Monnington Park

Monnington Park is a waterfront park along the south shore of Glen Lake in Langford, B.C. This small urban park is surrounded by private single family homes in the peaceful neighborhood of Glen Lake. The gravel pathway from the turnabout in Monnington Place leads about thirty meters to the shoreline. The slope to the water is has two sets of stairs and leads to a steel wharf with handrails. A small wooden dock floats at the water’s edge. There is a ladder for boarding the wharf after a dip in to Glen Lake. A grove of Douglas fir, arbutus and cedar trees provide shade of the parkland. Belmont Secondary School Green Space, Galloping Goose Trail-Langford, Langford Lake Park, Leigh Beach Park, Fisher’s Pond Park, Ed Fisher Memorial Park and Glen Lake Park are nearby.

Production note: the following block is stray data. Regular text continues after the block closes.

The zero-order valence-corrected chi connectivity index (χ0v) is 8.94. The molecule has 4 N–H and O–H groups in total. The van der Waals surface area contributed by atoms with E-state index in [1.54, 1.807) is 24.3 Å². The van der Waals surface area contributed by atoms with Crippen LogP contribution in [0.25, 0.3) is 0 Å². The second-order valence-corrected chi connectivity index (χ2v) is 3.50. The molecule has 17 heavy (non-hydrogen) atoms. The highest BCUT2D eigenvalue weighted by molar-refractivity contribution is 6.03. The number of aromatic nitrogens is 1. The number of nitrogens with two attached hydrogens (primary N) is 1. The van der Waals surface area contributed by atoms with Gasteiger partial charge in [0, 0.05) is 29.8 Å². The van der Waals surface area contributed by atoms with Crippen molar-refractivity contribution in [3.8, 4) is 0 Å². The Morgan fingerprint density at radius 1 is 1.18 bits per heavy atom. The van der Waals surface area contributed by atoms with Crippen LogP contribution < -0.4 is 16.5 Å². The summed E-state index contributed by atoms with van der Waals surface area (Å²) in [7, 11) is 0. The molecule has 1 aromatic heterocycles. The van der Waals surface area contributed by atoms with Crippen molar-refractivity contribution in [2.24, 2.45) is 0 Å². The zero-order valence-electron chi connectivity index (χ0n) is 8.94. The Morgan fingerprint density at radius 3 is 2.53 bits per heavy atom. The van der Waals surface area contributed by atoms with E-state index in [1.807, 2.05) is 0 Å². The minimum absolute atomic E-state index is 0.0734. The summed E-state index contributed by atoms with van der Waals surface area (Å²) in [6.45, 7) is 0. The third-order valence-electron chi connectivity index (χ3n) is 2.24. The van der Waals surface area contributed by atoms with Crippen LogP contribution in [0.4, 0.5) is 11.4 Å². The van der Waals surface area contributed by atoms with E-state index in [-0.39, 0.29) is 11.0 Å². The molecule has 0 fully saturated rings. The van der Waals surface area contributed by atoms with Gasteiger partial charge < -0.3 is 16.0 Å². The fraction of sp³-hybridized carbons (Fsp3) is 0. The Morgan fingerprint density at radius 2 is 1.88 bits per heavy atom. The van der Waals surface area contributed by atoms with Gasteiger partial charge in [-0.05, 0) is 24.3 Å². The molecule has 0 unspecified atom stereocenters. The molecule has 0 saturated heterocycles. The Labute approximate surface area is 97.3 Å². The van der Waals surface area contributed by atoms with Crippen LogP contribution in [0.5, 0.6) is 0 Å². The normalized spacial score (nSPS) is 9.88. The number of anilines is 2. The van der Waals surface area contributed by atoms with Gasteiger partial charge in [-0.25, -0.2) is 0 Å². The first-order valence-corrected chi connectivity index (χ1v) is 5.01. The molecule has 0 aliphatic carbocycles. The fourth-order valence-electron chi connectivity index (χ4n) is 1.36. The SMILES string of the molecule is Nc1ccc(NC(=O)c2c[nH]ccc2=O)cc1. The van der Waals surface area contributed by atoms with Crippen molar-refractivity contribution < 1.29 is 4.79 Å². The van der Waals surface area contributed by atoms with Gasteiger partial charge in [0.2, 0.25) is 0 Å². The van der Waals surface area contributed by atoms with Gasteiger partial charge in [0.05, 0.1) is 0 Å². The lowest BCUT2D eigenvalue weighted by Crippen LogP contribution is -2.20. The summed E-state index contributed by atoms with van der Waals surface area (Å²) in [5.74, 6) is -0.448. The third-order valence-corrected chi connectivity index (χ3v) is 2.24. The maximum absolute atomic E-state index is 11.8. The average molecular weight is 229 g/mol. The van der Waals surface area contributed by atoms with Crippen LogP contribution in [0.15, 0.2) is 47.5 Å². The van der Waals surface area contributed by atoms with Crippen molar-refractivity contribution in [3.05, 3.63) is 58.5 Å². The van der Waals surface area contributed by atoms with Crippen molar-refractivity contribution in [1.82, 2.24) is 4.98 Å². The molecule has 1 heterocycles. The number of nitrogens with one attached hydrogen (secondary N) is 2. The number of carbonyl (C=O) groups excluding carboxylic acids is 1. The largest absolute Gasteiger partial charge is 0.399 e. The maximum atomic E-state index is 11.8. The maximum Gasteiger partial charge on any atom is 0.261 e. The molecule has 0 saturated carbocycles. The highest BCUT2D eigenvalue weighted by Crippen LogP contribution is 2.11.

Geographic location N48° 26’9”  W123°31’24”

 

Monnington Park can be reached from the Trans Canada Highway also called Hwy1. Turn at Millstream exit and continue along south to reach the Veterans Memorial Parkway. Turn onto Sooke Road and continue along to reach Glen Lake Road. Turn right onto Glen Lake Road and look for Monnington Place to the right. The park is located between homes 3153 and 3155.  There is limited roadside parking this area. City buses travel along Sooke Road and Glen Lake Road.

Advertisements

Glen Lake Park